The Brazilian Air Force (FAB) eagerly awaits the arrival of the F-39, as the Saab Gripen E was named, a modern combat fighter that 36 units ordered in the past decade and whose first unit will be delivered in 2021. In the meantime, the mission of air defense in Brazil falls to the Northrop F-5 Tiger II, which has just completed 45 years in operation.
It was on February 28, 1975, that the FAB received the first three two-seat F-5Bs in Palmade, California, where Northrop (now associated with Grumman) was located. These planes were part of an order for 42 fighters, 36 of the F-5E monoplace version and the rest of the training model.
At the time, Brazil was modernizing its fighter squadrons, having retired the Gloster F-8 Meteor the previous year and the Lockheed F-80 in 1973. A year earlier, the first Dassault Mirage III, from an order for 17 aircraft that would be the main vectors of air defense and the first supersonic fighters in use at the FAB.
Therefore, the F-5s would have a more versatile function, being distributed by squadrons in the southernmost regions of Brazil. In 1988, the Air Force purchased 22 used fighters from the United States, including four F-5Fs, the most advanced biplace version of the jet. Twenty years later, a further strengthening of the fleet was carried out when 11 aircraft were purchased from Jordan.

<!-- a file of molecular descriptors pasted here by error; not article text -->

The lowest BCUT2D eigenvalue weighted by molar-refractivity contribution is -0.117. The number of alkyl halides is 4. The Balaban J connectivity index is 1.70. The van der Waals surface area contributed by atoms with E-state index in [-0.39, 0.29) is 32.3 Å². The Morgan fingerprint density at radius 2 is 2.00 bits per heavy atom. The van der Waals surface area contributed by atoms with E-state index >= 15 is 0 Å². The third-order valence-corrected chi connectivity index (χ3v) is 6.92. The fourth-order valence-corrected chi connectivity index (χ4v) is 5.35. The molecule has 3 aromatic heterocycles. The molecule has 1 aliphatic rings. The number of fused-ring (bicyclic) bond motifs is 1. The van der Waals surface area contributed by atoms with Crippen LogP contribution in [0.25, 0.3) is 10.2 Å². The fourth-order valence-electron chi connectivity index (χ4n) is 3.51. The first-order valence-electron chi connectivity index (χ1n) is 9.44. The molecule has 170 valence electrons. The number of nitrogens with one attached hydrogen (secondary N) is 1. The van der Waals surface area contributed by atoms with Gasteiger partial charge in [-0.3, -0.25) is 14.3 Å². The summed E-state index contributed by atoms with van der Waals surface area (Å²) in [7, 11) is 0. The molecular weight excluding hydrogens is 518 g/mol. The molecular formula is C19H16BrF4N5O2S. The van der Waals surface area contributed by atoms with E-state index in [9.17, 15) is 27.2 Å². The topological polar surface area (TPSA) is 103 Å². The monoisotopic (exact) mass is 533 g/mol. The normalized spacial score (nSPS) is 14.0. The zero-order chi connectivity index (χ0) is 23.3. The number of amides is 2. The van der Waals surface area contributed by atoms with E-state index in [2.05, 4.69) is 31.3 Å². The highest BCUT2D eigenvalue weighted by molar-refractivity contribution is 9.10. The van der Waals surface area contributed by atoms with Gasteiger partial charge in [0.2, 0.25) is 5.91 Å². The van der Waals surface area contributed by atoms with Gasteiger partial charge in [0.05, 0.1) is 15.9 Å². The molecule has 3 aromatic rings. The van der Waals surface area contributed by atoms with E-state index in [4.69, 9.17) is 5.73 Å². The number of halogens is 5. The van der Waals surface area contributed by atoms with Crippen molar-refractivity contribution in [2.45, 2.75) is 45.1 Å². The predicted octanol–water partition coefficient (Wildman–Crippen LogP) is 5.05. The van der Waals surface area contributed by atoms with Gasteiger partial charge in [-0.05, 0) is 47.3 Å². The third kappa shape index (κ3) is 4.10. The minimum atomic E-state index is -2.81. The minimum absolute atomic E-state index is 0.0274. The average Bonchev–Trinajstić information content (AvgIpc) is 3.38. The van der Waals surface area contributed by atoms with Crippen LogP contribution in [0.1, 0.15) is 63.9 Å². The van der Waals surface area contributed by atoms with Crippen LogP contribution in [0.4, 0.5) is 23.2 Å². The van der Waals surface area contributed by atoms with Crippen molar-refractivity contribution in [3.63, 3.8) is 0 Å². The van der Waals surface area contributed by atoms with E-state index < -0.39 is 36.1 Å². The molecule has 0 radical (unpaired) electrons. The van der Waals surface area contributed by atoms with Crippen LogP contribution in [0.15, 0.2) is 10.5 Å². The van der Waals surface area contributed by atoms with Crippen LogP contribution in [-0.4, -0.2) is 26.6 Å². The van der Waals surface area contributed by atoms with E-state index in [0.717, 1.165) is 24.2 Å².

In the meantime, the Mirage III ended up retired and hurriedly replaced by 12 used Mirage 2000s from the French Air Force. Interestingly, these aircraft were close to the flight hours limit and ended up being retired from service in 2013.
Since then, the F-5 Tiger has been solely responsible for Brazil’s air defense, a mission that has never been its strong point. Of light weight, but of great agility, the supersonic jet of Northrop is still very much admired by its pilots, however, it already shows the sign of old age.
Brazil also undertook a modernization program on 43 fighters that passed the F-5M standard with new avionics and armaments. And even with the introduction of the Gripen, the remaining F-5 fighters are still expected to remain in service for another ten years, a testament to the incredible longevity of the Northrop aircraft.